Sat, 19 Oct 2013 15:45:00 CDT — by: Joanna Parkman, C'14, Sustainability Undergraduate Fellow
On September 24, Dr. Deborah McGrath, Joanna Parkman (’14), and Grace Saunders (’14) traveled to Chattanooga for the 2013 Water Education Summit. They were joined by co-presenter Laurie Fowler, Associate Dean of the University of Georgia's Odum School of Ecology.
The Summit offered presentations and posters on a wide array of topics, ranging from youth water education and agricultural management to watershed planning and ecosystem restoration. Representatives from the EPA, USDA, and the Tennessee Aquarium, as well as numerous sea grant consortiums, river alliances, and universities throughout the southeast, were in attendance.
Sewanee was represented in two oral presentations during the conference. On Wednesday morning, McGrath offered an overview of the history of community-wide teaching and research initiatives in Sewanee related to wastewater treatment, entitled "Taps, Toilets and Trees: A Collaborative Partnership for Community-Engageed Learning about Water Resource Management between the Sewanee Utility District (SUD) and the University of the South." She described how student-faculty research projects have been driven by community needs, including those of the SUD and the Tennessee Department of Environment and Conservation (TDEC) and further demonstrated the ways in which similar collaborations can be scaled and adapted for use in other communities.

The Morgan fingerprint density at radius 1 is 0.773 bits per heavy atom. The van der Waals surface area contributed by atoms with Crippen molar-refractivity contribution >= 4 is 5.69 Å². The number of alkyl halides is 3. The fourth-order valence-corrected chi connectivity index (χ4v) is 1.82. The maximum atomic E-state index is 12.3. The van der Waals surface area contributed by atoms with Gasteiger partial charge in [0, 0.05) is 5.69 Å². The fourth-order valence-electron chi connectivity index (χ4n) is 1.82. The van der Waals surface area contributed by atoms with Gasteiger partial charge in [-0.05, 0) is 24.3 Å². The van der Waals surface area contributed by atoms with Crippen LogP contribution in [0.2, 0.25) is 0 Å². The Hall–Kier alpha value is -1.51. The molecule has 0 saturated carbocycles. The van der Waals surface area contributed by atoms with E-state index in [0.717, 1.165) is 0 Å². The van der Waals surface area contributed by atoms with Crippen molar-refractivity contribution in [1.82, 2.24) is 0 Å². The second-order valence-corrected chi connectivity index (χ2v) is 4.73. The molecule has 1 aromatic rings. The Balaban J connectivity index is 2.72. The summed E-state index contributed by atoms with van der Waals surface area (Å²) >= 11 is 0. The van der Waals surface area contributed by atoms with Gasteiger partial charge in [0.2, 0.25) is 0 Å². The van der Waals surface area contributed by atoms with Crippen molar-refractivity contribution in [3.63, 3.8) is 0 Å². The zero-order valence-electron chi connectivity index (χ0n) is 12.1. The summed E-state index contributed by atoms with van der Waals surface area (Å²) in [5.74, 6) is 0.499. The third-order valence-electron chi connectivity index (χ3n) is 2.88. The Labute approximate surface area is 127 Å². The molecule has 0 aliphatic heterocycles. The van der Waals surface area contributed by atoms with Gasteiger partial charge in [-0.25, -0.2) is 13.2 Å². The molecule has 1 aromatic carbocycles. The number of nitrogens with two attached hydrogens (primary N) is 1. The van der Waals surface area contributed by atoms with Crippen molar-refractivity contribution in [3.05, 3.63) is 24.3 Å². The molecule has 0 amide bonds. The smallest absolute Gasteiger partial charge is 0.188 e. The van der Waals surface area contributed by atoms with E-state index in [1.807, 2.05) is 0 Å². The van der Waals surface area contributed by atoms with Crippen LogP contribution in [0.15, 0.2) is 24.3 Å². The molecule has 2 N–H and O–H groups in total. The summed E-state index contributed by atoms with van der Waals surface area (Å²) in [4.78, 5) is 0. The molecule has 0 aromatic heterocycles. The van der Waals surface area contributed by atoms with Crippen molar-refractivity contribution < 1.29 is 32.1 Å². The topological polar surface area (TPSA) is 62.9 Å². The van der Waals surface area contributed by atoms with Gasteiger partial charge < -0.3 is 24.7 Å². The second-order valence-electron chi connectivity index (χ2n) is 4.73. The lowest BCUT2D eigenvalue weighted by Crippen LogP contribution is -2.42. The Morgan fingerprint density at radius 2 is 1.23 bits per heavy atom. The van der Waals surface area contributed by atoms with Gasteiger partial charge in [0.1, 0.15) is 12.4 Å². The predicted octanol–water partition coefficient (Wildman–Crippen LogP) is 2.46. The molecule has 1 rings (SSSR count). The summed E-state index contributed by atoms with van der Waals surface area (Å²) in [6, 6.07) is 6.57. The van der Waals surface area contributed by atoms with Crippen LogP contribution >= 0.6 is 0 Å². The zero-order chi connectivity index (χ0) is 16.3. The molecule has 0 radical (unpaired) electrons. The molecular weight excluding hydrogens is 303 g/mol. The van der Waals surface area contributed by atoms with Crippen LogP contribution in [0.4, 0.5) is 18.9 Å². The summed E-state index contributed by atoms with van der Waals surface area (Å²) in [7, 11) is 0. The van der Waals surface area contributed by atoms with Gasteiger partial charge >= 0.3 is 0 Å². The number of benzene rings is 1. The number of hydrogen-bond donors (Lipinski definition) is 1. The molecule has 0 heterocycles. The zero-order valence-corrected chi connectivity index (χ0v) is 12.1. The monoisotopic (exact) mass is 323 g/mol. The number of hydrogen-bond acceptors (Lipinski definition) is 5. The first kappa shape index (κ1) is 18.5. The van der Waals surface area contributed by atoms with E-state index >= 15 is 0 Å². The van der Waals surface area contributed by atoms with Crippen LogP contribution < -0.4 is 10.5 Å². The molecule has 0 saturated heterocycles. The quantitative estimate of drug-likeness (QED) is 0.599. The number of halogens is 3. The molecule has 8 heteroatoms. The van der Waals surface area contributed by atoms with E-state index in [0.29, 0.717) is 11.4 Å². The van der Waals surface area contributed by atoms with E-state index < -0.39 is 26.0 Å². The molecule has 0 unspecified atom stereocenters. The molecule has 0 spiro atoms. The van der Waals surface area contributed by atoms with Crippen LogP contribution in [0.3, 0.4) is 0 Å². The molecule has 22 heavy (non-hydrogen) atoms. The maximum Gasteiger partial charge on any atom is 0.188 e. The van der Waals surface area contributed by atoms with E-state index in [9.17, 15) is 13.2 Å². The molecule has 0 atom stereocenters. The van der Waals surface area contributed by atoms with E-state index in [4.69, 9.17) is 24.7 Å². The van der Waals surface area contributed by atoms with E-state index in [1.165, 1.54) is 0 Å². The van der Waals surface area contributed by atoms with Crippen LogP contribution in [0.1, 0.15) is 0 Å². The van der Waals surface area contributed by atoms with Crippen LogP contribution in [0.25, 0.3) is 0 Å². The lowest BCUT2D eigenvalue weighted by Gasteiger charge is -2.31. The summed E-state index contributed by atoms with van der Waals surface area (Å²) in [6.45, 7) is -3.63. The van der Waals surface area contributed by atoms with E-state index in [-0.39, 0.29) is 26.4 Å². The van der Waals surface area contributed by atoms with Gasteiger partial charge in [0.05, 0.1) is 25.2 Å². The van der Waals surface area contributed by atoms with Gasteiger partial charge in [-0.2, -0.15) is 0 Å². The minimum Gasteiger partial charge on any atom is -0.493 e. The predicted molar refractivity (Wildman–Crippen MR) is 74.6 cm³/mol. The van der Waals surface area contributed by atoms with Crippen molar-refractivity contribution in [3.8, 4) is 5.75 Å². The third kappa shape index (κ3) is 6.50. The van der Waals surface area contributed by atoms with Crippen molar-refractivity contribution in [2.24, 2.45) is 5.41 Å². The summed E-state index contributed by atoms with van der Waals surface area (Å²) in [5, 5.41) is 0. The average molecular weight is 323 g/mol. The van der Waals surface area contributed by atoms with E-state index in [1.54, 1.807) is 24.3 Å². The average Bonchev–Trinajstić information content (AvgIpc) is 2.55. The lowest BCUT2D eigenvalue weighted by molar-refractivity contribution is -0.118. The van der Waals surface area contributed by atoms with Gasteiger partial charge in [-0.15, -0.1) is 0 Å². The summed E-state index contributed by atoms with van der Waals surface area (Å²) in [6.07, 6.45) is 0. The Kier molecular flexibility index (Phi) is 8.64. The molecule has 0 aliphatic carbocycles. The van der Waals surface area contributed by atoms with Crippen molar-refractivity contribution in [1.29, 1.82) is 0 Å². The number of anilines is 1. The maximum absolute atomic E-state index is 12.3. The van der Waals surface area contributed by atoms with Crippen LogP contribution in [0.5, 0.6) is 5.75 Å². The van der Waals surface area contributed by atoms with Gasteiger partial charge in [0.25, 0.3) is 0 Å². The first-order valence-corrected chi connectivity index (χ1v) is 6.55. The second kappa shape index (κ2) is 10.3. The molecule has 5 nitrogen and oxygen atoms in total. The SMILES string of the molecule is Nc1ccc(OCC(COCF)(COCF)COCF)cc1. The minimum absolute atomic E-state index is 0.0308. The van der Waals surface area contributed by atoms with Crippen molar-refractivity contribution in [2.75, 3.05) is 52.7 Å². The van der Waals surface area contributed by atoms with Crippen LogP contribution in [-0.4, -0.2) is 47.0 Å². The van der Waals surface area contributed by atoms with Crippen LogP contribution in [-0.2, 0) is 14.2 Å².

In the following presentation, Fowler, Parkman, and Saunders specifically discussed the pilot constructed wetlands project, a research partnership between the SUD, UGA graduate students in the Odum School of Ecology and School of Law, and Sewanee undergraduates in the Environmental Studies, Biology, and Forestry and Geology Departments. The talk, entitled, "Collaborating across Universities to Increase Learning and Wastewater Capacity," highlighted various stages of the potential wastewater treatment project, including development of conceptual engineering plans, a feasible budget, and a social media campaign, in addition to a public perception survey and biological and chemical monitoring program.
On Thursday, Parkman attended a sustainability tour examining low impact development in Chattanooga. Visits to diverse green infrastructure projects, including the East Main Street Community Garden,the Chattanooga Area Food Bank, Hamilton County Riverpark, Main Terrain Art Park, and parking lots designed with pervious pavement, rain gardens, and other features to reduce stormwater runoff, offered just a sampling of the City of Chattanooga's recent sustainability initiatives. Highlights included meeting with Joel Tippens of Fair Share Sustainable Urban Agriculture Project at the Main Street Farmers Market and touring The Crash Pad, a LEED Platinum certified boutique hostel. Throughout the tour, city officials and stormwater professionals offered perspectives on how low impact development and stream restoration have successfully become priorities in local metropolitan planning programs.
Unable to attend the conference was key collaborator Dr. Scott Torreano of Sewanee's Forestry and Geology Department.